Date of Conferral
Doctor of Nursing Practice (DNP)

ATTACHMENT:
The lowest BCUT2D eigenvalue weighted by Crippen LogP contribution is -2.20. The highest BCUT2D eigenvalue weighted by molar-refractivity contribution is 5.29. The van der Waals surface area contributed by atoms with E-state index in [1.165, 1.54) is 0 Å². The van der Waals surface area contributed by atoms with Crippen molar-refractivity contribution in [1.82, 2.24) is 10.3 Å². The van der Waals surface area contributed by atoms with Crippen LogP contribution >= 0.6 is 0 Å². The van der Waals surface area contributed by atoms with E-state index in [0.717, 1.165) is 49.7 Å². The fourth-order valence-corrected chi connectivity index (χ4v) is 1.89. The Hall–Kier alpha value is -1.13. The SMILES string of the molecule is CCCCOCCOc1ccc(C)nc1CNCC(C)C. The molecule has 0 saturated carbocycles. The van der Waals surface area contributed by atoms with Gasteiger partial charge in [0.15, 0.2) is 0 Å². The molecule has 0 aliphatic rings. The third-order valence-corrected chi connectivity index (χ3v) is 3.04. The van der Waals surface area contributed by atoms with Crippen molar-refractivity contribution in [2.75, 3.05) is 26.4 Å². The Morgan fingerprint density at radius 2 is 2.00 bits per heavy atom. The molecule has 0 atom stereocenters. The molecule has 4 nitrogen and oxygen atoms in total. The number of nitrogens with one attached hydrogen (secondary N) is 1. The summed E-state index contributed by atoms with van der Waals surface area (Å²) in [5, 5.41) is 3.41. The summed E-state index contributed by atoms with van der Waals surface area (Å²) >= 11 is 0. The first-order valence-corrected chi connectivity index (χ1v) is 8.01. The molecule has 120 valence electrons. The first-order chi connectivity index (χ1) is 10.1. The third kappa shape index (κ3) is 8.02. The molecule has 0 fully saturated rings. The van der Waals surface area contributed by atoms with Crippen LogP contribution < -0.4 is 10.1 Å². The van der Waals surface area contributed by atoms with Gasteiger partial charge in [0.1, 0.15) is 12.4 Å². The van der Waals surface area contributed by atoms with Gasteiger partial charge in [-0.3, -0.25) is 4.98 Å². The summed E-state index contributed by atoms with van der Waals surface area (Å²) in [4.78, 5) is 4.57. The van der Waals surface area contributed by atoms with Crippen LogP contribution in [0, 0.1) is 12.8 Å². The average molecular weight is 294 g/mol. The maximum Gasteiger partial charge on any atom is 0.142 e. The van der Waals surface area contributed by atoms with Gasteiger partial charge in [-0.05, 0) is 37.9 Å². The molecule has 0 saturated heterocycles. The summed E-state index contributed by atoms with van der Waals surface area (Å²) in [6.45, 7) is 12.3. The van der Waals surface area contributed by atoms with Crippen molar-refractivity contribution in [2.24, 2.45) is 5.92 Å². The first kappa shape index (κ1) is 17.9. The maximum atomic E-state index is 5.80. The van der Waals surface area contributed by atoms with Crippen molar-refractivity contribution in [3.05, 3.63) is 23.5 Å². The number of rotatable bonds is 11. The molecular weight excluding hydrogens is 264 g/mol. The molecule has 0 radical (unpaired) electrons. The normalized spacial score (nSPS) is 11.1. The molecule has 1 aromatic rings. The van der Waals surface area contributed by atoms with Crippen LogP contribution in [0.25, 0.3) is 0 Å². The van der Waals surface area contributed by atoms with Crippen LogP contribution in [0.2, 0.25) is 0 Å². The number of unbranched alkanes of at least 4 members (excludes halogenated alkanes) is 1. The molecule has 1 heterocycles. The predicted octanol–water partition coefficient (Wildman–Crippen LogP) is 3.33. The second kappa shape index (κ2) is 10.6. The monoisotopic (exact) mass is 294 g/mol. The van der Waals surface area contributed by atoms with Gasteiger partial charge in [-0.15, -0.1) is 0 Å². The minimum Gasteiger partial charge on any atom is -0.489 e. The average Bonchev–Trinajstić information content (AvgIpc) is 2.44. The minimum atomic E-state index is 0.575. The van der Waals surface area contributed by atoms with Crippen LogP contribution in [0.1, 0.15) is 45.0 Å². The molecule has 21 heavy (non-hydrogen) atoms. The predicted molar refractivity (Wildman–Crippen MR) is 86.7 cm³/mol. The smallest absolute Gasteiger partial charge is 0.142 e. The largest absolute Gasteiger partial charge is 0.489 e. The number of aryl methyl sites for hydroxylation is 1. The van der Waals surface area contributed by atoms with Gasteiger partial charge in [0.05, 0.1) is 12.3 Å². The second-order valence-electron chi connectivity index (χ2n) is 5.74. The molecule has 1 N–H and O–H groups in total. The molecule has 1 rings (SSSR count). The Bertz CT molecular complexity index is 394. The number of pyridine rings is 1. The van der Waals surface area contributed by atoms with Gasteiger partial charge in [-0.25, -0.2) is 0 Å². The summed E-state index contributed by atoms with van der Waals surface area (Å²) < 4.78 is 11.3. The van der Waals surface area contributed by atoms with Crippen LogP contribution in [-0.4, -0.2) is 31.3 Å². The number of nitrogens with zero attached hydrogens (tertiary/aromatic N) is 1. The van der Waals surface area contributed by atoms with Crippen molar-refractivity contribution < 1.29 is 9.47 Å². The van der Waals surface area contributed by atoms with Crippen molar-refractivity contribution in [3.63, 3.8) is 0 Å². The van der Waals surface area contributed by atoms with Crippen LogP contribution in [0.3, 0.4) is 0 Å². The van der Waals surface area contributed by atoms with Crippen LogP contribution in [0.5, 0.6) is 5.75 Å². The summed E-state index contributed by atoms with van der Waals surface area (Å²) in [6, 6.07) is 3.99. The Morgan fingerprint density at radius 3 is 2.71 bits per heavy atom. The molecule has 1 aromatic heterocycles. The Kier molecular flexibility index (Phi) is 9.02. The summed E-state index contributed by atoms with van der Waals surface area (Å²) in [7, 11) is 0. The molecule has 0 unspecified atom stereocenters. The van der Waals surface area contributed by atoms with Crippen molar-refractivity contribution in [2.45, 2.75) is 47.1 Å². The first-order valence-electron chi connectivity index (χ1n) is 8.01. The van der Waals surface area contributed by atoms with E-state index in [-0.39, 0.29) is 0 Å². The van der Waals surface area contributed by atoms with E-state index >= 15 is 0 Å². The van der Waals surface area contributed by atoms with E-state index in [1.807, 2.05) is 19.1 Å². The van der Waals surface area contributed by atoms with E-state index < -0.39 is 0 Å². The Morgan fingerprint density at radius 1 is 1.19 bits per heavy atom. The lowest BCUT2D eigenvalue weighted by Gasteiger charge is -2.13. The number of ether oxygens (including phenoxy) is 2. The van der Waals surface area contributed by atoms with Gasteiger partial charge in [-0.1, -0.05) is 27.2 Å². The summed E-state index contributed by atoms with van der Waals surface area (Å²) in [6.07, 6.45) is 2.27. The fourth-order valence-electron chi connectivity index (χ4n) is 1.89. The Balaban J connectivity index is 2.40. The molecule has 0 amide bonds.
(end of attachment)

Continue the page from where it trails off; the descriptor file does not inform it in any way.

Haiti is a Caribbean island with a humanitarian medical center providing healthcare services to 90,000 residents. Pregnant women visiting the medical clinic for prenatal care often do not return for delivery; instead, they return home to deliver alone or with the assistance of a traditional matron. Home-birth practices increase maternal-child health morbidity and mortality in an already fragile country. The purpose of this project was to gain a deeper understanding of Haitian pregnant women's preferences to deliver at home or at the healthcare clinic. The transtheoretical model for behavior change and the Johns Hopkins nursing evidence-based practice model guided the project. Two focus groups of 10 pregnant women total were recruited in the community of Delmas 32, Haiti. Group 1 was comprised of 5 women who delivered at home with matrons and Group 2 was comprised of 5 women who delivered at the clinic. Structured questions were asked to identify themes related to delivery location preferences. Focus group transcripts were analyzed guided by the Krueger and Casey strategy model. The thematic analysis was aligned with the peer-reviewed literature. Findings revealed that lack of access to care, lack of education and sensitization, and the attitude of healthcare personnel impacted women's preference for delivery at the clinic. Findings also supported a need to educate staff and the community in the best options for maternal-child care. A workshop was developed, based on the project findings, to share the recommendations with the clinic staff. The clinical leadership have indicated that they will implement the project recommendations. This project has the potential to support social change by reducing maternal-child deaths in Delmas 32 and across the Caribbean.